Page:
This conclusion is confirmed by the circumstance of the contract made not long since between the Bank of the United States and Messrs. Baring and Reid, for the supply of specie. Under this contract, gold and silver were to be furnished, if it were practicable, in equal amounts, according to the American relative valuation of one to fifteen. Upwards of $2,000,000 of silver have been accordingly supplied, but not an ounce of gold.

As the committee entertain no doubt that gold is estimated below its fair relative value, in comparison to silver, by the present regulations of the Mint, and as it can scarcely be considered as having formed a material part of our money circulation for the last twenty-six years, they have no hesitation in recommending that its valuation shall be raised, so as to make it bear a juster proportion to its price in the commercial world in general. But the smallest change which is likely to secure this object, (a just proportion of gold coins in our circulation,) is that which the committee prefer; and they believe it sufficient to restore gold to its original valuation in this country, of one to fifteen and six-tenths.

But, although the Mint regulations may affect the proportion of American and foreign, or of gold and silver, coin in the country, it seems difficult to suppose that they can reduce the general amount of specie below the quantity which our business really requires; and yet there is no complaint more generally made than that of a want of specie in any shape.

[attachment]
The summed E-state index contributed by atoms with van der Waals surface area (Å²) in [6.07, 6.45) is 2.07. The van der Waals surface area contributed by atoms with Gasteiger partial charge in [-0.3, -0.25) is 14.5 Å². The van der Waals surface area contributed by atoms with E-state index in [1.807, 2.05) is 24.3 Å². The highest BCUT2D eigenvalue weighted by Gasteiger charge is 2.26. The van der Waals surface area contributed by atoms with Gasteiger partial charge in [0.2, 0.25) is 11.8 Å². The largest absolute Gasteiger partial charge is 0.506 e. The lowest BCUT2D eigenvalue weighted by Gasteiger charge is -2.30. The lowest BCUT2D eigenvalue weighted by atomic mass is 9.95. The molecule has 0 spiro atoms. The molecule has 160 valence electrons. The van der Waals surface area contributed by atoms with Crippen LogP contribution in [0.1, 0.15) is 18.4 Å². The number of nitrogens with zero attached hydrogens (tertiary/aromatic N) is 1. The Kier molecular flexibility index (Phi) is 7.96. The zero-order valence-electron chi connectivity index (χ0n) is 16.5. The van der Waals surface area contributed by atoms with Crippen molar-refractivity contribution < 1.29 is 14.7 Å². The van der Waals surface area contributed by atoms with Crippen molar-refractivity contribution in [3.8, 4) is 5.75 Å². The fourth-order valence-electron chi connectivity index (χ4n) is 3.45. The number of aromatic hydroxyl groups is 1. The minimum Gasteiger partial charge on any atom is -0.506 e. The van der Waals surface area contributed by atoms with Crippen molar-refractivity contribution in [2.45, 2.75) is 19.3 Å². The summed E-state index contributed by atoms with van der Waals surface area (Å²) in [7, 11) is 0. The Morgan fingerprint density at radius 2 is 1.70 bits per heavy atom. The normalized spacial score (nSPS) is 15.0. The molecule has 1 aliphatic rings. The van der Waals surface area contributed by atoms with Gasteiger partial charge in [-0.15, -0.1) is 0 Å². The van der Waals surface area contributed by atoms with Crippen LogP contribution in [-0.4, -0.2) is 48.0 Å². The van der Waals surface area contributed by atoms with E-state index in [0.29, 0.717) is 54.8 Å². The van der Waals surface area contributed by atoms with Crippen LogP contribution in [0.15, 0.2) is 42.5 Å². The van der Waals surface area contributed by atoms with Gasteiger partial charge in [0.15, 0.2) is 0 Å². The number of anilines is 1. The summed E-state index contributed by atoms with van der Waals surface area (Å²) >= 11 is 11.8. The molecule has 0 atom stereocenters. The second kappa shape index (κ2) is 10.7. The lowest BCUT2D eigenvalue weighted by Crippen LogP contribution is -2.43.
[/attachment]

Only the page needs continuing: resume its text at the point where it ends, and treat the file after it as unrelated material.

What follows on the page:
What, then, are the circumstances which produce this acknowledged difficulty of retaining gold and silver coin in this country? We are told of the immense amount of our foreign importations; and it is plain enough that, if we did not import from other countries, we should not export silver or any thing else. But we retain and employ in our service, among all the articles which we produce, and all we traffic in, whatever suits our wants, convenience, or taste. Warehouses enlarge and shops multiply to the measure of the augmented demand, and even gold and silver, in every shape but that of money, are imported from abroad, and manufactured at home, and lose their migratory character whenever they become plate, and cannot be exported without loss. The want of gold and silver coin cannot, therefore, proceed from an inability on our part to buy, or in other countries to supply our wants. There is, however, one branch of commerce which seems obviously connected with the disappearance of specie, and which must be admitted to exert a strong disturbing power on the whole system of our currency. The trade of the East Indies has in all ages carried to those countries the silver of every part of the world which consumed their produce, and the United States have a very large share of this trade. The whole amount of our current coin is not probably more than double of that which has been exported in a single year to India, including China in the general term. Will not an exportation as great as this go far to account for the deficiency of silver in our circulation? And yet a direct trade with India, if it encourage a larger consumption of her produce, gives us that produce at a much lower rate; if it carry from the country a great amount of specie, probably adds by an equal sum to our sales in foreign markets. The annual exports in American vessels from the United States and all other places to China and the East Indies can hardly be estimated at more than $12,000,000, and it cannot be doubted that our sales of East India articles in Europe exceed that amount. The value of merchandise from China and India annually consumed in the United States is probably equal to $5,000,000; if this be so, the consumption of East India articles by the United States is paid for by the mere profits of the trade. A branch of industry in which three thousand men (for this is about the number of seamen in the India trade) add $5,000,000 to the annual produce of the country, would be worthy of protection, even if it were not connected with considerations of naval defence. These views may make us doubt whether the India trade tends to diminish the average quantity of silver in the United States. Its effect in the nations which have engaged in it before ourselves has been generally to increase their specie circulation as well as their naval strength; and it seems reasonable that it should have done so. No man supposes that Holland, by supplying the rest of Europe with spices, left her own wants unsupplied. Nobody apprehends that our market must be destitute of teas, because we export millions of pounds annually; and why should the dealers in silver rather than in spices or teas make no provision for the home demand? When Genoa, Venice, Portugal, and Holland carried on an extensive trade in East India articles, and had no paper circulation, they were the depositories of the silver of Europe. When the States of America had no trade to the East Indies, but a full paper circulation, they were destitute of silver. Wherever the trade has existed without the paper, specie has been abundant; and scarce always where the paper has existed, either with or without the trade. We must conclude, that where the precious metals become scarce while the price of foreign and domestic productions continues high, their scarcity results not from the country being unable to procure or retain them, but from its choosing to employ a substitute for their use.